Education experts say that zero-tolerance policies initially allowed authorities more leeway in punishing students, but were applied in adiscriminatory fashion. Many studies indicate that African-Americans were several times more likely to be suspended or expelled than other students for the same offenses. “The result of those studies is that more school districts have removed discretion in applying the disciplinary policies to avoid criticism of being biased,” said Ronnie Casella, an associate professor of education at Central Connecticut State University who has written about school violence. He added that there is no evidence that zero-tolerance policies make schools safer. Other school districts are also trying to address problems they say have stemmed in part from overly strict zero-tolerance policies. In Baltimore, around 10,000 students, about 12 percent of the city’senrollment, were suspended during the 2006-7 school year, mostly for disruption and insubordination, according to a report by the Open SocietyInstitute-Baltimore. School officials there are rewriting the disciplinarycode, to route students to counseling rather than suspension. In Milwaukee, where school officials reported that 40 percent of ninth graders had been suspended at least once in the 2006-7 school year, the superintendent has encouraged teachers not to overreact to student misconduct. “Something has to change,” said Dodi Herbert, whose 13-year old son, Kyle,was suspended in May and ordered to attend the Christina district’s reform school for 45 days after another student dropped a pocket knife in his lap.


School officials declined to comment on the case for reasons of privacy. Ms. Herbert, who said her son was a straight-A student, has since beenhome-schooling him instead of sending him to the reform school.The Christina school district attracted similar controversy in 2007 when itexpelled a seventh-grade girl who had used a utility knife to cut windows out of a paper house for a class project.Charles P. Ewing, a professor of law and psychology at the University atBuffalo Law School who has written about school safety issues, said hefavored a strict zero-tolerance approach. “There are still serious threats every day in schools,” Dr. Ewing said,adding that giving school officials discretion holds the potential for discrimination and requires the kind of threat assessments that only law enforcement is equipped to make. In the 2005-6 school year, 86 percent of public schools reported at leastone violent crime, theft or other crime, according to the most recent federal survey. And yet, federal studies by the Centers for Disease Control and Prevention and another by the Department of Justice show that the rate ofschool-related homicides and nonfatal violence has fallen over most of thepast decade. Educational experts say the decline is less a result of zero-tolerance policies than of other programs like peer mediation, student support groupsand adult mentorships, as well as an overall decrease in all forms of crime.For Zachary, it is not school violence that has left him reluctant to return to classes. “I just think the other kids may tease me for being in trouble,” he said,pausing before adding, “but I think the rules are what is wrong, not me.”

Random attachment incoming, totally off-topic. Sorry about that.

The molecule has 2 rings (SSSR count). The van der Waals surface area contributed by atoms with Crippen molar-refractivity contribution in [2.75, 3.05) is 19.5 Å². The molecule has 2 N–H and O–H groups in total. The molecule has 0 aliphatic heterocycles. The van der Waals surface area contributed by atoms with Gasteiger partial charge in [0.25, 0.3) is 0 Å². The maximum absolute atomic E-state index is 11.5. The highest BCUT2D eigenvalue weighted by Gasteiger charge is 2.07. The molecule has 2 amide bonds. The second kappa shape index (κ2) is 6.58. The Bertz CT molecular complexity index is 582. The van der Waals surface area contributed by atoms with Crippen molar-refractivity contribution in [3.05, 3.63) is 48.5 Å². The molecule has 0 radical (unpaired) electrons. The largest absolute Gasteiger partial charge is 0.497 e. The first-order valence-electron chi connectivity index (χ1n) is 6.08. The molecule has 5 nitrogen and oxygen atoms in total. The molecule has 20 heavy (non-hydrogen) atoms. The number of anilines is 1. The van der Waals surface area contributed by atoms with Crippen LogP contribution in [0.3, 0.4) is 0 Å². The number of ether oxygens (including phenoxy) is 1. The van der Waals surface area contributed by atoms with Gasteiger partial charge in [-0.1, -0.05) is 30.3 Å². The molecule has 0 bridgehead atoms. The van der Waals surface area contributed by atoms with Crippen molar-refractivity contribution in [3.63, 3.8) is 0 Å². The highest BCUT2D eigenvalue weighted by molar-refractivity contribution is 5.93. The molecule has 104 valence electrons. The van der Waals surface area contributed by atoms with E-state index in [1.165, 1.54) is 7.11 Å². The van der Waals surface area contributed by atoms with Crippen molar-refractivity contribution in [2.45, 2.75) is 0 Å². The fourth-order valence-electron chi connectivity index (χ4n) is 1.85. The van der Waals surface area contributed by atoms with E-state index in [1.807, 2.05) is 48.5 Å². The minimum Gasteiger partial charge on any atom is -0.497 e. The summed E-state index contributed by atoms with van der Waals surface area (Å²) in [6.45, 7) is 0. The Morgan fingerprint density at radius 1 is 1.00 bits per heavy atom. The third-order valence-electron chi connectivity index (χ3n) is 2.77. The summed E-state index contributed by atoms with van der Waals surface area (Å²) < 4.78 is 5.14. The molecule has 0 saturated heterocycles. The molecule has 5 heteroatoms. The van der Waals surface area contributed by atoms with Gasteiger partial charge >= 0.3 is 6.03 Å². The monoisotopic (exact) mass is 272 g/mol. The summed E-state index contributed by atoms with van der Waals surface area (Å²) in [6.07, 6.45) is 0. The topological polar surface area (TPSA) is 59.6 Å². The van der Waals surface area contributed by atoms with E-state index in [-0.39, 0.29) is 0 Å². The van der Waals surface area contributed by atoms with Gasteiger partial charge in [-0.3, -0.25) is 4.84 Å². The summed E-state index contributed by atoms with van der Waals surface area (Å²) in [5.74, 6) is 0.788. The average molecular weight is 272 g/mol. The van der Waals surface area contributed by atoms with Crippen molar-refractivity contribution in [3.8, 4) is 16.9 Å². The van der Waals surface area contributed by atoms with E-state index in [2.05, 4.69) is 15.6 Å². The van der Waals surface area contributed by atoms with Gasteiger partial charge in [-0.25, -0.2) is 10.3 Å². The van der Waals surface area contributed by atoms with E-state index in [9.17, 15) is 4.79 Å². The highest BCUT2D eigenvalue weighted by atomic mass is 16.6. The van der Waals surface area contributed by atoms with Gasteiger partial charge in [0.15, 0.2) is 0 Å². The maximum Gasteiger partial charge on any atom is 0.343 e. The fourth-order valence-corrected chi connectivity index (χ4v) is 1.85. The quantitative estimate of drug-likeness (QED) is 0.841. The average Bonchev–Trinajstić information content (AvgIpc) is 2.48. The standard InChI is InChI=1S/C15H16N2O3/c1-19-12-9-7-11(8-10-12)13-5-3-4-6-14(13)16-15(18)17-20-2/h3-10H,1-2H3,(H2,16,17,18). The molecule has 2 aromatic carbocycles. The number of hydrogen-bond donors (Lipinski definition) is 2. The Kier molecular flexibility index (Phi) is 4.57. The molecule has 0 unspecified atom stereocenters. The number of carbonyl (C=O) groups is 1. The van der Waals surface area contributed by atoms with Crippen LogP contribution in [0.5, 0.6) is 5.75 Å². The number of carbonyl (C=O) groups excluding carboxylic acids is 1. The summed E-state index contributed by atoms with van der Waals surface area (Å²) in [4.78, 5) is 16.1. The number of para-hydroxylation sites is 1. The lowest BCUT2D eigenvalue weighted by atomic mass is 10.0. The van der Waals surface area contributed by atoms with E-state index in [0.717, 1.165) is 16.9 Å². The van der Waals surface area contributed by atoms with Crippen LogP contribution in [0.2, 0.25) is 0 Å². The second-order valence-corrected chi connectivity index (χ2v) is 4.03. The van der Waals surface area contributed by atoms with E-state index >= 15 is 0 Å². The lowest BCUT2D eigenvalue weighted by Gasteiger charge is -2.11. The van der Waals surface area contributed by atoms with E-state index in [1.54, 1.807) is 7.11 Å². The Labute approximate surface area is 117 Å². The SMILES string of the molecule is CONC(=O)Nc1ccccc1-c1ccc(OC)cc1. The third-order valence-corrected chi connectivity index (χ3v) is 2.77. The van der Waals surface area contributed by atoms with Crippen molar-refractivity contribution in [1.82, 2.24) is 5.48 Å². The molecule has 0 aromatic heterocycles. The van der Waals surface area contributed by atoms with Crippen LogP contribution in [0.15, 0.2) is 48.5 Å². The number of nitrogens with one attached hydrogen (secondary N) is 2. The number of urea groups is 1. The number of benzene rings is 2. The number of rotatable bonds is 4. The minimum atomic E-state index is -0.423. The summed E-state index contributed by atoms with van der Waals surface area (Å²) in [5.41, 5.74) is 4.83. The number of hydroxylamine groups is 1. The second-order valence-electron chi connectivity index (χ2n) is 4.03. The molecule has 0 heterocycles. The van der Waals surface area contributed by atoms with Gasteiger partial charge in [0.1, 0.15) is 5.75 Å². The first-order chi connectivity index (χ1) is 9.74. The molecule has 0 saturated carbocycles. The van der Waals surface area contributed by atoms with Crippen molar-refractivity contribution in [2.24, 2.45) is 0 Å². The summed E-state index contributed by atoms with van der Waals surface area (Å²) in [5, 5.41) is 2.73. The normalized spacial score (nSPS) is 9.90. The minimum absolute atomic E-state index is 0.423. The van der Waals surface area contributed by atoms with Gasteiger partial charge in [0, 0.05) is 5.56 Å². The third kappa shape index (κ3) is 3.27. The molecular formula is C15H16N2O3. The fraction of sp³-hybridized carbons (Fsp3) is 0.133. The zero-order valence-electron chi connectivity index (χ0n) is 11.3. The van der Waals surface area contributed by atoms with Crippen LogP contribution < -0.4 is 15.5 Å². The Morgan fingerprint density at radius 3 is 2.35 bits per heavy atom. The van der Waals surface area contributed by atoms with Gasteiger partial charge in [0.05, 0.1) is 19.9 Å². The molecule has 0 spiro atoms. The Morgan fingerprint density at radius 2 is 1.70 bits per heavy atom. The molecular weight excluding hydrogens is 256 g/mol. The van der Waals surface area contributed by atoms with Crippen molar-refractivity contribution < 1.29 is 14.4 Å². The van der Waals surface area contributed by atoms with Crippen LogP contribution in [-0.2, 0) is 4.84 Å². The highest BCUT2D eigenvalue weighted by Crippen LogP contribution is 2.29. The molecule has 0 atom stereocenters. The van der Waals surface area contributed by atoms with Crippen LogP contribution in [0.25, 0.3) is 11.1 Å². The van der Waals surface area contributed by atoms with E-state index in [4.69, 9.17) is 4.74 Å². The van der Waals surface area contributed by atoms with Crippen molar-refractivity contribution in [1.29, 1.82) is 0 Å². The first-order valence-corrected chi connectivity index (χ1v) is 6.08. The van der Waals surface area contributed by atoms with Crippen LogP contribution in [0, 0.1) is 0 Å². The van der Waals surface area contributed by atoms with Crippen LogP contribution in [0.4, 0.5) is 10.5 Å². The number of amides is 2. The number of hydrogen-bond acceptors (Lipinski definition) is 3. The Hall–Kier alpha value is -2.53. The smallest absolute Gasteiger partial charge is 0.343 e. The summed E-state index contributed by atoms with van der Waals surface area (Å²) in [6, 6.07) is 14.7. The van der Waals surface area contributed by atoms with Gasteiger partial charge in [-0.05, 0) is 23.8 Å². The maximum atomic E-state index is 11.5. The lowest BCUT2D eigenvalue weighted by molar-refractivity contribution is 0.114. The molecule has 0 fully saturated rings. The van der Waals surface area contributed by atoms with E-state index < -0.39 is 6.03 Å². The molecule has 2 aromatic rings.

This is the insanity lawyers cause. We need lawsuit reform, not only in matters such as this, but health care reform. It has to much harder to sue, otherwise this kind of insanity will continue. 1000 lawyers at the bottom of the ocean is not even close to a good start.